Wednesday, August 21, 2013

Blink QC's Starting $5 Fees in Northwest

By now, anyone in the EV world has heard that Ecotality is on the skids. They have not honored their contractual obligations with the Feds (that is a HUGE understatement!)  and so the Feds stopped paying them.

So the much desired DCFCs slated for the Olympic Peninsula and other areas like South Pierce County are most likely on permanent hold which is a huge disappointment to me. The mention of a fast charger in DuPont put a smile on my face and would have been a perfect place to put one for my commute north and would really be helpful especially now that my LEAF is finally starting to lose some range.

So its a bit strange that yesterday I received an email advising that starting tomorrow, Ecotality will start the $5 per session fees for their fast charge stations. So despite a huge uproar over the injustice of such a thing, they went ahead and did it anyway.

Well, someone (from Ecotality I am fairly sure) said that the current software was unable to bill by time or the amount of charge taken.  Which really means the station does not have the ability to provide instant feedback as to the cost of the charge at the end of the session.  Well, if that is all that is standing in the way, then bring it on! If need be, I can log into the Blink website the next day and find out what the charges were. I am ok with that. They do tell you how much charge you took so charging by the Kwh is doable. And they also tell you the duration of the charge so charging by time is doable so all the tools to bill by time or charge is available but just not instantaneously.  So lets see just how easy it would be!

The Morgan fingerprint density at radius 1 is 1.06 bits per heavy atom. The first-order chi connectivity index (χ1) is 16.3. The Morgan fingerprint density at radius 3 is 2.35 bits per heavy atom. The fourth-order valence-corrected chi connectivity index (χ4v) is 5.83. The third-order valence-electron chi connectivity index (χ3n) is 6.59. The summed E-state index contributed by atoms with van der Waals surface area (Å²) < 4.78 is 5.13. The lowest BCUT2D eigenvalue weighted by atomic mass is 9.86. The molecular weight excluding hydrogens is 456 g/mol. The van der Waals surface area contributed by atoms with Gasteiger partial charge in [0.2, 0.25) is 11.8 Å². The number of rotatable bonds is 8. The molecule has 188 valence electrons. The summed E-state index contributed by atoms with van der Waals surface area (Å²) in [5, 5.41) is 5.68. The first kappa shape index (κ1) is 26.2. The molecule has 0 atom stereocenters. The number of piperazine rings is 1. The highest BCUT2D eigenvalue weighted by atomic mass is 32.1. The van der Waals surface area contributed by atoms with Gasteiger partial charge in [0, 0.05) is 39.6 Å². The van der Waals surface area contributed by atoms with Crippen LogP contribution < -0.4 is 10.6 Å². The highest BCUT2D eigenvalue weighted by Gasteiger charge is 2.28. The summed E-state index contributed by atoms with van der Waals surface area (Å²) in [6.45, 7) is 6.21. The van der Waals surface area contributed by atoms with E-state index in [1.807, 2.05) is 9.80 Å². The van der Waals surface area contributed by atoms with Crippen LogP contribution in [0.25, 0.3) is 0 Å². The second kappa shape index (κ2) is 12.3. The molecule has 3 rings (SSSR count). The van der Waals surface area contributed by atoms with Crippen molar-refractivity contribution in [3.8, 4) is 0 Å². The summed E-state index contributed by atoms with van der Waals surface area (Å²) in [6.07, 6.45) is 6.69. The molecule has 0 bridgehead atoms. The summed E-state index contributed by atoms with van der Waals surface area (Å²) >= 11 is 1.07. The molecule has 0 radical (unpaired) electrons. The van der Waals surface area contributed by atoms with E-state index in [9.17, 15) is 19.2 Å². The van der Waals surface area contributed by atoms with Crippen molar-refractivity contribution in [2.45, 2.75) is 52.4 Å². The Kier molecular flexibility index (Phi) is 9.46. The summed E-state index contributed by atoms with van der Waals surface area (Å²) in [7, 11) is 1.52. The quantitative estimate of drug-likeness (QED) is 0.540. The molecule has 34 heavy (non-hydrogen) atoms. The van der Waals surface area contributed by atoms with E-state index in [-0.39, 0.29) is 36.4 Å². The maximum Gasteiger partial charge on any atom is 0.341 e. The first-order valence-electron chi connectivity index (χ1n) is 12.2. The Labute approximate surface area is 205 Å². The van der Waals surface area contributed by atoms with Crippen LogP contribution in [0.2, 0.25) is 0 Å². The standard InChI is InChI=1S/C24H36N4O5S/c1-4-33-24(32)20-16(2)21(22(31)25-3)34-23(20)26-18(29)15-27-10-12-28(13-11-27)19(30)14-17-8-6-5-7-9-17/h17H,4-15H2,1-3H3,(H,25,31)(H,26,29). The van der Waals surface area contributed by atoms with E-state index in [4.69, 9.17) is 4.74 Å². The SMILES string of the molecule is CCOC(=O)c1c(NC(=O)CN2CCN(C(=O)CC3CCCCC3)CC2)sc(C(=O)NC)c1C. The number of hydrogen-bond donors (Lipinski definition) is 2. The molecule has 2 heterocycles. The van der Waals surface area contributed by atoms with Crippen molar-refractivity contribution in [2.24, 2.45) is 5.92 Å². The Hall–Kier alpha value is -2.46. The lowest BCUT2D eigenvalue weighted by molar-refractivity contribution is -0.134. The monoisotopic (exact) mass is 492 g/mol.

I went to my Blink link and logged in.  After a bit of wandering, I found what I was looking for...

here is copy of transaction I made. Got this info from

Topping Off Part 2

I mentioned that I started topping off the pack to see if it would help with my range and it has given me a few miles but I also noticed another thing; the topped off GIDs seem to last longer.  So I decided to measure it to see.

First I did the regular charging thing. Leave times ran usually 5:30-6 AM with finish charge times running 1-3 AM. So the "chart" below lists starting GID then miles driven on first 5 GID and total miles driven for first 10 GID


The next set of numbers is having charge complete (usually by 1-2 AM or at least 3 hours before estimated leave time. Purposely tried to finish charge earlier to account for any possible balancing)